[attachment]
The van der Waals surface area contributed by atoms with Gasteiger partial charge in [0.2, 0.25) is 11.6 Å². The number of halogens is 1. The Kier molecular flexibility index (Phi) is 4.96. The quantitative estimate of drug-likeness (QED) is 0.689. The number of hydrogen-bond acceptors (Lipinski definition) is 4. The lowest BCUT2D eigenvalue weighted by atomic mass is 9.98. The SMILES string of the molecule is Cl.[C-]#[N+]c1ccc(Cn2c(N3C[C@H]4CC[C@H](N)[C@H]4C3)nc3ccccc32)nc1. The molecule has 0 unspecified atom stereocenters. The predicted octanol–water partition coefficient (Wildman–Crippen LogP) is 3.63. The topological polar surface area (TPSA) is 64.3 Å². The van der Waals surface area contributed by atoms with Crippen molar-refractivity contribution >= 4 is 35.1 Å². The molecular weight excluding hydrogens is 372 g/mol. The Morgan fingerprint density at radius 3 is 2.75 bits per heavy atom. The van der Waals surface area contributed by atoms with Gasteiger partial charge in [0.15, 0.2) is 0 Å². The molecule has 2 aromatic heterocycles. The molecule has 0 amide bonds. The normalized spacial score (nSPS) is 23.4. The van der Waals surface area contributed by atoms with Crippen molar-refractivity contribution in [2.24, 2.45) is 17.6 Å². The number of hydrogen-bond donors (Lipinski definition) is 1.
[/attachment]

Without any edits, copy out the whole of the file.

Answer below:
The van der Waals surface area contributed by atoms with Gasteiger partial charge in [0.2, 0.25) is 11.6 Å². The number of halogens is 1. The Kier molecular flexibility index (Phi) is 4.96. The quantitative estimate of drug-likeness (QED) is 0.689. The number of hydrogen-bond acceptors (Lipinski definition) is 4. The lowest BCUT2D eigenvalue weighted by atomic mass is 9.98. The SMILES string of the molecule is Cl.[C-]#[N+]c1ccc(Cn2c(N3C[C@H]4CC[C@H](N)[C@H]4C3)nc3ccccc32)nc1. The molecule has 0 unspecified atom stereocenters. The predicted octanol–water partition coefficient (Wildman–Crippen LogP) is 3.63. The topological polar surface area (TPSA) is 64.3 Å². The van der Waals surface area contributed by atoms with Crippen molar-refractivity contribution >= 4 is 35.1 Å². The molecular weight excluding hydrogens is 372 g/mol. The Morgan fingerprint density at radius 3 is 2.75 bits per heavy atom. The van der Waals surface area contributed by atoms with Gasteiger partial charge in [0.15, 0.2) is 0 Å². The molecule has 2 aromatic heterocycles. The molecule has 0 amide bonds. The normalized spacial score (nSPS) is 23.4. The van der Waals surface area contributed by atoms with Crippen molar-refractivity contribution in [2.24, 2.45) is 17.6 Å². The number of hydrogen-bond donors (Lipinski definition) is 1.